Sarah Breedlove was a woman who turned her inventive mind and excellent business sense into a million dollar com¬ pany improving not only the quality of her own life, but also that of many African- Americans.

Breedlove’s parents were both recently freed slaves who died when she was only five. She then left the Louisiana plantation where she was bom and lived with her sister until marrying a man named McWilliams when she was 14. She lost him as well — to a lynch mob —- when she was only 20.

Left alone to raise her young daughter ATelia, she went to work as a washerwoman, and like other women, sacrificed her health to take good care of her child. Poverty and bad nutrition, combined with traditional “wrap and twist” hair straightening methods, made her hair begin to thin.

Breedlove began experimenting with methods to stop hair loss and one night had a dream in which an old man gave her the ingredients for a potion that not only

stopped balding, but quickened regrowth. By the time she met her second husband, the newspaper man C.J. Walker, Sarah Breedlove and her relatives were already filling jars with her Wonderful Hair Grow¬ er and selling them. It was Walker who taught her the advertising and mail order techniques that changed her small business into a million dollar success.

Madame C.J. Walker went on to fashion hair care products particularly designed for black hair. She developed the hot comb and promoted the idea that beauty was derived from cleanliness and not from racial qualities.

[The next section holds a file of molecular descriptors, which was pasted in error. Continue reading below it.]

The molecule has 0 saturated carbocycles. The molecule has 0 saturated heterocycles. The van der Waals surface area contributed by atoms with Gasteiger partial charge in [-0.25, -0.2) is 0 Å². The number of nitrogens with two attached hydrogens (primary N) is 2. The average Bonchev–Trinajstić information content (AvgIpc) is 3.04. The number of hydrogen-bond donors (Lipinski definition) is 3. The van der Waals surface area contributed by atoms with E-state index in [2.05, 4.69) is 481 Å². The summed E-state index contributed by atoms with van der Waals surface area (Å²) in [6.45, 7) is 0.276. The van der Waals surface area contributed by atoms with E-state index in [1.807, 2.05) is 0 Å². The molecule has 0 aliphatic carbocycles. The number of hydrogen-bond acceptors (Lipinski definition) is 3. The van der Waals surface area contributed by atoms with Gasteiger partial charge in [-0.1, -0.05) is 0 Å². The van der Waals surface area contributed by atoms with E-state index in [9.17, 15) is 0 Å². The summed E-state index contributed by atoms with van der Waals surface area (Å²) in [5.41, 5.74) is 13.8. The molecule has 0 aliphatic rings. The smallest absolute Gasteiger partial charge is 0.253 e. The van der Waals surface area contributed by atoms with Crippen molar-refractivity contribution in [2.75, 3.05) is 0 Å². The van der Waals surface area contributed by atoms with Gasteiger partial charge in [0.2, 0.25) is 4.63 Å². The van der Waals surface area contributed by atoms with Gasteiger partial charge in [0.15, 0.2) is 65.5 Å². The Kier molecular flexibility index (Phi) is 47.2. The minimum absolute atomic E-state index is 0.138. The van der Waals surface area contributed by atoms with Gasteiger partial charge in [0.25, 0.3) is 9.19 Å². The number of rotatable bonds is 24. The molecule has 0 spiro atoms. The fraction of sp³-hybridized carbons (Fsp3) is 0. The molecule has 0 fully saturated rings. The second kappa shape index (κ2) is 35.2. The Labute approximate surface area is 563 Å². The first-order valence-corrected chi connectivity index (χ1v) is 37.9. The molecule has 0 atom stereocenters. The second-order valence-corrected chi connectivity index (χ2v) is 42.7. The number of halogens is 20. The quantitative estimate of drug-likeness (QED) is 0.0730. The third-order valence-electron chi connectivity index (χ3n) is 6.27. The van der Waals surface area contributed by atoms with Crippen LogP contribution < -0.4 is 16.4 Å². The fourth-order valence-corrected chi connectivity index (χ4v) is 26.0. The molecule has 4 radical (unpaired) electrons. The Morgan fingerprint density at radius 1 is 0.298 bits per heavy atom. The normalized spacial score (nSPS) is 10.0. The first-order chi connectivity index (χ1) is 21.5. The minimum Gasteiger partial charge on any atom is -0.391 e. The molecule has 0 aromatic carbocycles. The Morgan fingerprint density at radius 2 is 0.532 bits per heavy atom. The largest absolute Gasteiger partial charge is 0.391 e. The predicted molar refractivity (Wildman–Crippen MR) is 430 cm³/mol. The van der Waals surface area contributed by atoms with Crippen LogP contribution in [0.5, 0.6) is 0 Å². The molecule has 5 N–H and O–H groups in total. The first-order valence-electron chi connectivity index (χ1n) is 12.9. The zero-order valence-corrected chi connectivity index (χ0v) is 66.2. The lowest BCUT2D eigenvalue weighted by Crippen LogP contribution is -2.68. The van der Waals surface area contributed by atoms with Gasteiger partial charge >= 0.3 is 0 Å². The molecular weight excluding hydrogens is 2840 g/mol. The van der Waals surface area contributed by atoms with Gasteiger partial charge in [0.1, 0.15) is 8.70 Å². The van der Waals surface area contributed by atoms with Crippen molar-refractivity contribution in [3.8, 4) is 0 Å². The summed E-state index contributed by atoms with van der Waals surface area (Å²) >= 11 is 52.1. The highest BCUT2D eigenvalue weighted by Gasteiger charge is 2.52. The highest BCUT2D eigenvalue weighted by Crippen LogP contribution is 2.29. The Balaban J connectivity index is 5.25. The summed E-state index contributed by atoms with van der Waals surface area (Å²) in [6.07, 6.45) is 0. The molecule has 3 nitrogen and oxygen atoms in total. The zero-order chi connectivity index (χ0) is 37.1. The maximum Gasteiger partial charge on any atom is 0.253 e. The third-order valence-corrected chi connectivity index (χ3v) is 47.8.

She opened her first beau¬ ty school, the Lelia College, in Pittsburgh in 1908, and managed a staff of door-to- door agents who began to earn up to $1,000 a day in commissions. By 1919, 25,000 agents worked for her. They taught women how to take pride in their beautiful hair and skin while encouraging them to start their own beauty shops.

Walker’s success allowed her to send A’lelia to Knoxville College and to begin focusing on her own education. With inde¬ pendent tutors, Madame Walker concentrat¬ ed for the first time on the luxuries of a for¬ mal education.

Her respect for higher learn¬ ing would ultimately lead her to donate money to several institutions and leaders, including Tuskegee Institute (see no. 24) and Frederick Douglass (see no. 14).Throughout her life, Walker asserted that if a woman could run her own busi¬ ness, she could certainly manage her own life.

Putting hundreds of women to work in her company and in their own beauty shops, Walker made sure that her success promoted the success of all women looking for means to manage their own lives. Her example taught women how to pursue busi¬ ness for themselves, appreciate their own beauty, and take responsibility for their own education.